The charge required to operate the flash lamp of a camera is 30uC. if a capacitor charged with a 6 volt battery is used to supply this charge, what is its capacitance and how much energy does it store ? a) C=2uF;U=9*10-5J, b) C=5uF;U=9*10-5J, c) C=5uF;U=1.8*10-4 J, d) C=180uF;U=4.5*10-5J, e) C=180uF;U=9*10-5J,

The charge required to operate the flash lamp of a camera is 30uC. if a capacitor charged with a 6 volt battery is used to supply this charge, what is its capacitance and how much energy does it store ? a) C=2uF;U=9*10-5J, b) C=5uF;U=9*10-5J, c) C=5uF;U=1.8*10-4 J, d) C=180uF;U=4.5*10-5J, e) C=180uF;U=9*10-5J,

The charge required to operate the flash lamp of a … Read More...
Dynamo: Amazon’s Highly Available Key-value Store http://www.read.seas.harvard.edu/~kohler/class/cs239-w08/decandia07dynamo.pdf 1. Why is commonly-accepted performance-oriented SLA specification using average, median, and expected variance inadequate at Amazon, who desires to provide all customers a good experience? (Section 2.2)

Dynamo: Amazon’s Highly Available Key-value Store http://www.read.seas.harvard.edu/~kohler/class/cs239-w08/decandia07dynamo.pdf 1. Why is commonly-accepted performance-oriented SLA specification using average, median, and expected variance inadequate at Amazon, who desires to provide all customers a good experience? (Section 2.2)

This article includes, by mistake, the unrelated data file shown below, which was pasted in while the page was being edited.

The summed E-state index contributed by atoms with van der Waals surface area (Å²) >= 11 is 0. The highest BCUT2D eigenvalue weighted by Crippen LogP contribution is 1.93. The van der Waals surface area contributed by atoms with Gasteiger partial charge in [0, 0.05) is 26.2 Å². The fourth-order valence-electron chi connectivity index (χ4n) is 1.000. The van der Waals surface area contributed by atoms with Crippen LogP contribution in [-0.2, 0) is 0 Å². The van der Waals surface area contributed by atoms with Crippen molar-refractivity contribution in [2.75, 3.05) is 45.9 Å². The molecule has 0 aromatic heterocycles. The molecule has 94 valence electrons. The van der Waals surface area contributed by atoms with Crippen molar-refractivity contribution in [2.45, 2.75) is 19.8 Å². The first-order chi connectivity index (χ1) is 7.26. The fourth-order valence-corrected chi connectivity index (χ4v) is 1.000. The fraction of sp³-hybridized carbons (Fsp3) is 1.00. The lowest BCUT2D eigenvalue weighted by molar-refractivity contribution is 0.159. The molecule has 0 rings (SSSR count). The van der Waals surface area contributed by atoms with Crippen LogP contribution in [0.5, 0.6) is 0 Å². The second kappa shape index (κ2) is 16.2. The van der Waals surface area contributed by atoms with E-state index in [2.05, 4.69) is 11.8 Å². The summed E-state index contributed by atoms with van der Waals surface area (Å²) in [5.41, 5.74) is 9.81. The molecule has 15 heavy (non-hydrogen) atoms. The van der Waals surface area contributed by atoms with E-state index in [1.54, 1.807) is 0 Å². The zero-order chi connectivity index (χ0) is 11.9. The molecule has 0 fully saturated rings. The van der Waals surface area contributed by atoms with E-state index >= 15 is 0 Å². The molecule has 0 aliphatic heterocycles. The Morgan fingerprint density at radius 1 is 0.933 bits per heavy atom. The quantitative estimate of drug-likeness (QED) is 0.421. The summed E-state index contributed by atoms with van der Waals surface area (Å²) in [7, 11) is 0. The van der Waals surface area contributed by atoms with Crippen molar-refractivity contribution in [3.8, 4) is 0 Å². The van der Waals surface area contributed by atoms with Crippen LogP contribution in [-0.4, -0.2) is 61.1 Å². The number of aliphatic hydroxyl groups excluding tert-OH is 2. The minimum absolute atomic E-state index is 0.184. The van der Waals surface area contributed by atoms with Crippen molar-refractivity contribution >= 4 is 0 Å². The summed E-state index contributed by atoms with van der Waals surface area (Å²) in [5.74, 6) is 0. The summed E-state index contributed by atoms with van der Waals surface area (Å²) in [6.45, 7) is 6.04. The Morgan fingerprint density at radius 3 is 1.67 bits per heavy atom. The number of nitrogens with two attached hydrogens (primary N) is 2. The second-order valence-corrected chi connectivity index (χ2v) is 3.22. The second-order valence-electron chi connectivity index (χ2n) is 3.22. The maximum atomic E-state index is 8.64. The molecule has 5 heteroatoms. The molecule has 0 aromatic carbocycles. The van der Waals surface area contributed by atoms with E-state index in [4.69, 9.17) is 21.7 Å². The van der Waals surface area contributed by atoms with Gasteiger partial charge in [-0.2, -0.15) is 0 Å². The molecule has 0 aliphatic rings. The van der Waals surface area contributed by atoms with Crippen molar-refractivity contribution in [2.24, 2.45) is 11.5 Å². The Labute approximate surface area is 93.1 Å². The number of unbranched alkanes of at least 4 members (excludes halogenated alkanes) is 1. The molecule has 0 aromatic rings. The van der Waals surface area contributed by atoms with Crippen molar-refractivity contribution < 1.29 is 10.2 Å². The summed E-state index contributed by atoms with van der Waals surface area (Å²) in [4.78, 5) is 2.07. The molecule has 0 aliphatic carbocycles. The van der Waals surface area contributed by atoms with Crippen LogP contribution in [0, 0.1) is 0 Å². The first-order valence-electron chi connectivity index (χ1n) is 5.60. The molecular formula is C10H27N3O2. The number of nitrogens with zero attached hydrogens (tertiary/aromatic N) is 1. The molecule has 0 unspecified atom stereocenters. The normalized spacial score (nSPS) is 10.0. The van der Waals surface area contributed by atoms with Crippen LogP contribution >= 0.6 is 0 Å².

Amazon follows a decentralized service destined infrastructure. For example: wherever … Read More...
What closing time should Citywide Spirits Shoppe choose to maximize profits? Calculate the increase in profits (relative to the current closing time of 10pm) that would result from extending store hours to 4am. If you recommend a different closing time, calculate the increase in profits (again relative to the current closing time) that would result from your recommendation.

What closing time should Citywide Spirits Shoppe choose to maximize profits? Calculate the increase in profits (relative to the current closing time of 10pm) that would result from extending store hours to 4am. If you recommend a different closing time, calculate the increase in profits (again relative to the current closing time) that would result from your recommendation.

What closing time should Citywide Spirits Shoppe choose to maximize … Read More...